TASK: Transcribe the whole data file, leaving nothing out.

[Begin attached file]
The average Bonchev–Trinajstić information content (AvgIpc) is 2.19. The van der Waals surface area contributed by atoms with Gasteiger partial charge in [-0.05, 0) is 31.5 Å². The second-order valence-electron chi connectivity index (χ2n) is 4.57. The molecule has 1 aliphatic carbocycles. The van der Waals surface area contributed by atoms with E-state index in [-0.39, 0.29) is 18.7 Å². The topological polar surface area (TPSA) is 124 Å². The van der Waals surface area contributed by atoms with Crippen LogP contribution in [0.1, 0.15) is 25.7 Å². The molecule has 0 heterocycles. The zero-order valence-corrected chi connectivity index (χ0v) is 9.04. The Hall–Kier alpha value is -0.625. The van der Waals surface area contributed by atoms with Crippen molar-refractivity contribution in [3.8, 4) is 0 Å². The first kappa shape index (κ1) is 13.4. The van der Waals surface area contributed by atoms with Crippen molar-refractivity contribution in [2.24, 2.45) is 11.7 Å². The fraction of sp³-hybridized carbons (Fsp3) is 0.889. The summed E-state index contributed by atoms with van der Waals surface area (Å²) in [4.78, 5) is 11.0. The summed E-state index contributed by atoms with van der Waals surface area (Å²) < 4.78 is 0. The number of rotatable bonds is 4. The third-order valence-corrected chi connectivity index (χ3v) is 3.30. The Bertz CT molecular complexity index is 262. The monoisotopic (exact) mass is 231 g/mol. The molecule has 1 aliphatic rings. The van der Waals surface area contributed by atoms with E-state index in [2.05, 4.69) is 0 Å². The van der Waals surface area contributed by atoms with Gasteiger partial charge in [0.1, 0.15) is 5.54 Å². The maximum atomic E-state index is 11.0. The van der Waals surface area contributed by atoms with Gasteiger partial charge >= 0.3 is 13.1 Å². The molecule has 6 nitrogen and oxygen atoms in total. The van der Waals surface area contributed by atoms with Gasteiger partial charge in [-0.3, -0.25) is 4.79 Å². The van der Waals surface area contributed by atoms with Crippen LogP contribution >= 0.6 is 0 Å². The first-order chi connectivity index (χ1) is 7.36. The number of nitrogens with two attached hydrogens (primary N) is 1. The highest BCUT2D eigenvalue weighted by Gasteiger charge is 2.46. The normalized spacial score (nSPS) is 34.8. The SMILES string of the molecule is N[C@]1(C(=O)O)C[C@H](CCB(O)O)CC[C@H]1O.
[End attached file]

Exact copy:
The average Bonchev–Trinajstić information content (AvgIpc) is 2.19. The van der Waals surface area contributed by atoms with Gasteiger partial charge in [-0.05, 0) is 31.5 Å². The second-order valence-electron chi connectivity index (χ2n) is 4.57. The molecule has 1 aliphatic carbocycles. The van der Waals surface area contributed by atoms with E-state index in [-0.39, 0.29) is 18.7 Å². The topological polar surface area (TPSA) is 124 Å². The van der Waals surface area contributed by atoms with Crippen LogP contribution in [0.1, 0.15) is 25.7 Å². The molecule has 0 heterocycles. The zero-order valence-corrected chi connectivity index (χ0v) is 9.04. The Hall–Kier alpha value is -0.625. The van der Waals surface area contributed by atoms with Crippen molar-refractivity contribution in [3.8, 4) is 0 Å². The first kappa shape index (κ1) is 13.4. The van der Waals surface area contributed by atoms with Crippen molar-refractivity contribution in [2.24, 2.45) is 11.7 Å². The fraction of sp³-hybridized carbons (Fsp3) is 0.889. The summed E-state index contributed by atoms with van der Waals surface area (Å²) in [4.78, 5) is 11.0. The summed E-state index contributed by atoms with van der Waals surface area (Å²) < 4.78 is 0. The number of rotatable bonds is 4. The third-order valence-corrected chi connectivity index (χ3v) is 3.30. The Bertz CT molecular complexity index is 262. The monoisotopic (exact) mass is 231 g/mol. The molecule has 1 aliphatic rings. The van der Waals surface area contributed by atoms with E-state index in [2.05, 4.69) is 0 Å². The van der Waals surface area contributed by atoms with Gasteiger partial charge in [0.1, 0.15) is 5.54 Å². The maximum atomic E-state index is 11.0. The van der Waals surface area contributed by atoms with Gasteiger partial charge >= 0.3 is 13.1 Å². The molecule has 6 nitrogen and oxygen atoms in total. The van der Waals surface area contributed by atoms with Gasteiger partial charge in [-0.3, -0.25) is 4.79 Å². The van der Waals surface area contributed by atoms with Crippen LogP contribution >= 0.6 is 0 Å². The first-order chi connectivity index (χ1) is 7.36. The number of nitrogens with two attached hydrogens (primary N) is 1. The highest BCUT2D eigenvalue weighted by Gasteiger charge is 2.46. The normalized spacial score (nSPS) is 34.8. The SMILES string of the molecule is N[C@]1(C(=O)O)C[C@H](CCB(O)O)CC[C@H]1O.